I have made a mistake with this image:

enter image description here

ISO 400 | 1/1700s | f/2

I used manual Aperture mode and set it to F/2 (now I believe this is too much). Kids were one meter away. It was light cloudy morning.

However, they came out blurred - and the trees behind appear in focus. I was using auto-focus mode, and I think the focus was in the middle of the photo - but between the kids :(

How come my camera auto-focused the trees behind with f/2 (i was expecting this aperture works for close objects?). Was this only a miss-focus, or my aperture was wrong as well? What should I do next time?

  • Side point: You've got plenty of light, no motion issues, why are you using ISO 400? Is this actually film instead of a digital camera??? Nov 20, 2015 at 1:41
  • With modern sensor performance and the ability of noise reduction firmware/software why are you worried about ISO 400?
    – Michael C
    Nov 20, 2015 at 3:58
  • 2
    How about "because you focused the camera on those trees that came out pretty sharp"
    – Alec Teal
    Nov 20, 2015 at 5:58
  • ISO was on Auto mode. Which one you would use @LorenPechtel?
    – igor
    Nov 20, 2015 at 7:41
  • 1
    Depending on the camera, which focus points were used may be buried in the EXIF data, and some have a mode during review that will superimpose them on the picture.
    – Blrfl
    Nov 20, 2015 at 11:08

4 Answers 4


Your question seems to reflect the idea that a lower aperture number is for closer objects and a higher aperture number is for distant objects. This is not the case. Either aperture may be used to take photos of subjects whether they are near or far.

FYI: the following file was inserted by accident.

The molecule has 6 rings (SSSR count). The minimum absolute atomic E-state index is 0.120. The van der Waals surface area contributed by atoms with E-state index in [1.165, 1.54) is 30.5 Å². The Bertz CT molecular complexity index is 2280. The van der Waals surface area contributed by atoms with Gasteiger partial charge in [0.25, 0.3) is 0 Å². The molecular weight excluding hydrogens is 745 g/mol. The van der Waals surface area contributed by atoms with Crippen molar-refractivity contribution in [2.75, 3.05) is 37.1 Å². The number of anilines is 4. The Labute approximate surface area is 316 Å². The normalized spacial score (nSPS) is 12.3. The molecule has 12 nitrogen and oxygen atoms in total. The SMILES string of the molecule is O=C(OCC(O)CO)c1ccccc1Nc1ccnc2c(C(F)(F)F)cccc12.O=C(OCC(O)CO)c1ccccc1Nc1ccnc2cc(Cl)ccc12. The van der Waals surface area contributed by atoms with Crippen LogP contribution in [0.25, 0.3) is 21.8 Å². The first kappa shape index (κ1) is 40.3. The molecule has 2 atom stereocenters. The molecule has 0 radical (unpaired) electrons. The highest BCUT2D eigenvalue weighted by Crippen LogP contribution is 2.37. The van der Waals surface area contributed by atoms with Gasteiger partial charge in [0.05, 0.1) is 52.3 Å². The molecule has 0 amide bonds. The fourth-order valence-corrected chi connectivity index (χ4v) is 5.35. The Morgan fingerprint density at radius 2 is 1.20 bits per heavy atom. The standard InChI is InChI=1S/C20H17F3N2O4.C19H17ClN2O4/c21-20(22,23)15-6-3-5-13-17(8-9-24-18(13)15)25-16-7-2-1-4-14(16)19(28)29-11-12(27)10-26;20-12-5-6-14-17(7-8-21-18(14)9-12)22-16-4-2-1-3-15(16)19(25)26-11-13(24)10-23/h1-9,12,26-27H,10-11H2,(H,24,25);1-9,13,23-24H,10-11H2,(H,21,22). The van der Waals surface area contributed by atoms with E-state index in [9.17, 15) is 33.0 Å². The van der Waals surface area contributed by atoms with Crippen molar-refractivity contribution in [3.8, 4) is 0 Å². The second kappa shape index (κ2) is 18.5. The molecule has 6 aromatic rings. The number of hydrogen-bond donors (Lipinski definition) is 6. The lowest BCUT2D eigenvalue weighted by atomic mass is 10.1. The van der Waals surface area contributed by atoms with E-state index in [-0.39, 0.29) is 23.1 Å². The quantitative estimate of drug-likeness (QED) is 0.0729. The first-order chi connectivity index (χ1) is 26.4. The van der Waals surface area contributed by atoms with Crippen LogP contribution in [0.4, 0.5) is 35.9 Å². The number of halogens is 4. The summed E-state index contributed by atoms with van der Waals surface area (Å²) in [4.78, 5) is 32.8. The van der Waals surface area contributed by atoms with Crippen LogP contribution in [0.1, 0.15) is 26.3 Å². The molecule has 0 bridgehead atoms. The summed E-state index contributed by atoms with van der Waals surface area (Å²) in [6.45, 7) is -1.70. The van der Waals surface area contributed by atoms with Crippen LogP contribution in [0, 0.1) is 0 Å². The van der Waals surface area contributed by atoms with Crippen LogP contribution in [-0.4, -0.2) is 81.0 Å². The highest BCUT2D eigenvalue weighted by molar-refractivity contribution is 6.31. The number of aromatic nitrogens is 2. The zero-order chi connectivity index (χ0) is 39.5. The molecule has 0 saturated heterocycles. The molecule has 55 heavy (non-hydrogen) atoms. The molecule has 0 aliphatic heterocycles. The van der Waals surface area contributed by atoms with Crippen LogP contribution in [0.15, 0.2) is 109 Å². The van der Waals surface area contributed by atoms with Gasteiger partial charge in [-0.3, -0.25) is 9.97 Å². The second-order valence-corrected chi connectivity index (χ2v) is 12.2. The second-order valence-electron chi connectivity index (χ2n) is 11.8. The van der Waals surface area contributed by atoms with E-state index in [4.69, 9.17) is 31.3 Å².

Besides controlling how much light is allowed through a lens, the aperture setting also determines how far things can be from the point of focus before they begin to appear blurry to our eyes when we look at a photo displayed at a particular size and distance.

The problem in your image is that the camera focused on the middle of the frame, which happened to be occupied by the trees in the background, rather than on the boys that were to the left and right of the gap in the middle. Depending on the capabilities of your particular camera there are several different ways to correct this. Basically you need to let the camera know what it is in the frame that you wish to be in focus. You can usually lock focus with the active AF sensor aligned over one of the two subjects and then recompose while keeping the focus locked or you can tell the camera to focus at a point other than the center of the frame.

  • 2
    While all answers are similar, I chose yours as you mentioned my question and something I didn't understand fully. Thanks.
    – igor
    Nov 19, 2015 at 13:12
  • 2
    Keep in mind, that recomposing might cause focus misses, especially with aperture wide open: clickinmoms.com/blog/… (just first link from the search on the issue)
    – n0rd
    Nov 20, 2015 at 1:18
  • 2
    Focus/recompose would miss by a lot less than the example photo!
    – Michael C
    Nov 20, 2015 at 3:55

I have to assume that you are using a focus mode that employs all available focus points and chooses one itself. In this mode the camera will try to focus on the nearest object. But in order to focus it needs good contrast; ideally horizontal or vertical lines. In this case it looks like the trees behind had better contrast, the AF didn't get enough contrast from the boys and so the AF didn't see them, it chose what it thought was the closest subject: the trees. You are also hindered by the fact that the centre AF point is usually the most sensitive, so is more likely to pick up a "subject" than the other AF points.